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Weekly “What is it?”: Sargassum

Sargassum washed ashore after a storm on Pensacola Beach. Photo credit: Carrie Stevenson, UF IFAS Extension

I am sure it drives the tourists a little crazy. After daydreaming all year of a week relaxing at the beach, they arrive and find the shores covered in leggy brown seaweed for long stretches. It floats in the shallow water, tickling legs and causing a mild panic—was that a fish? A jellyfish? A shark? Then, of course, high tide washes the seaweed up and strands it at the wrack line, shattering the vision of dreamy white sand beaches.

But for those visitors—and locals—willing to take a closer look, the brown algae known as sargassum is one of the most fascinating organisms in the sea. The next time you are at the beach, pick some up and turn it over in your hands. Sargassum is characterized by its bushy, highly branched stems with numerous leafy blades and berry-like, gas-filled structures. The tiny air sacs serve as flotation devices to keep the algae from sinking. This unique adaptation allows it to fulfill a niche at the top of the water column, instead of growing at the bottom or on another organism.

The sargassum fish blends incredibly well into its home within sargassum mats. It uses handlike pectoral fins to move around. Photo credit: Reef Builders

Sargassum tends to accumulate into large mats that drift through the water in response to wind and currents.  These drifting mats create a pelagic habitat that attracts up to 70 species of marine animals.  Several of these organisms are adapted specifically to life within the sargassum, reaching full growth at miniature sizes and camouflaged in shape, pattern, and color to blend in.  These very specialized fauna include the sargassum crab, the sargassum shrimp, sargassum flatworm, sargassum nudibranch, sargassum anemone, and the sargassum fish! The sargassum fish (Histrio histrio) is in the toadfish family, a group of slow-moving reef fish that pick their way through coral and algae by using their pectoral fins like hands.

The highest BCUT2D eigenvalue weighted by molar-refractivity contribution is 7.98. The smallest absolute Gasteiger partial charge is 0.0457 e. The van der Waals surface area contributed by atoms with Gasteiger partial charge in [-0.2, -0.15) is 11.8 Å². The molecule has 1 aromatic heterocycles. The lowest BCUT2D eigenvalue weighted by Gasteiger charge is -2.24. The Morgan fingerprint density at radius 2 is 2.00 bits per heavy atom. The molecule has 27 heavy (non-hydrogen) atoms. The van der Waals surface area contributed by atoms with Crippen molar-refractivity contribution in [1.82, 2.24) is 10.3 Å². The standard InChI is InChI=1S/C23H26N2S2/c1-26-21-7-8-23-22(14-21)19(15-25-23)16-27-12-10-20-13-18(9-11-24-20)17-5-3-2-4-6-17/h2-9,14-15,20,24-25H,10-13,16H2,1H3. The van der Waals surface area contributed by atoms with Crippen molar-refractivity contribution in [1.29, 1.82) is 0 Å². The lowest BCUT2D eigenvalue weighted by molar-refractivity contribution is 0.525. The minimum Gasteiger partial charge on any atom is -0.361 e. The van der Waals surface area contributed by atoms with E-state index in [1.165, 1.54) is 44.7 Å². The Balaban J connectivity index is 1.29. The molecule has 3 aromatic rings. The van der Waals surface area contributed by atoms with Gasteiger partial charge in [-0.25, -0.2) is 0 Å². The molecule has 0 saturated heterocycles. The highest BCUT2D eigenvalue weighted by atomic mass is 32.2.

The small air-filled sacs of sargassum allow it to float on the surface, becoming the basis of a teeming ecosystem. Photo credit: Carrie Stevenson, UF IFAS Extension

Sea turtle hatchlings will spend their early years feeding and resting within the relative safety of large mid-ocean sargassum mats.  Over time the air sacs lose buoyancy and the sargassum sinks, providing an important source of food for bottom-dwelling creatures.  If washed ashore, many of the animals abandon the sargassum or risk drying out and dying.

In general, most of the larger, familiar seaweeds like sargassum are brown algae.  Brown algae (including kelp and rockweed) have colors ranging from brown to brownish yellow-green.  These darker colors result from the brown pigment fucoxanthin, which masks the green color of chlorophyll.  Extractions from brown algae are commonly used in lotions and even heartburn medication!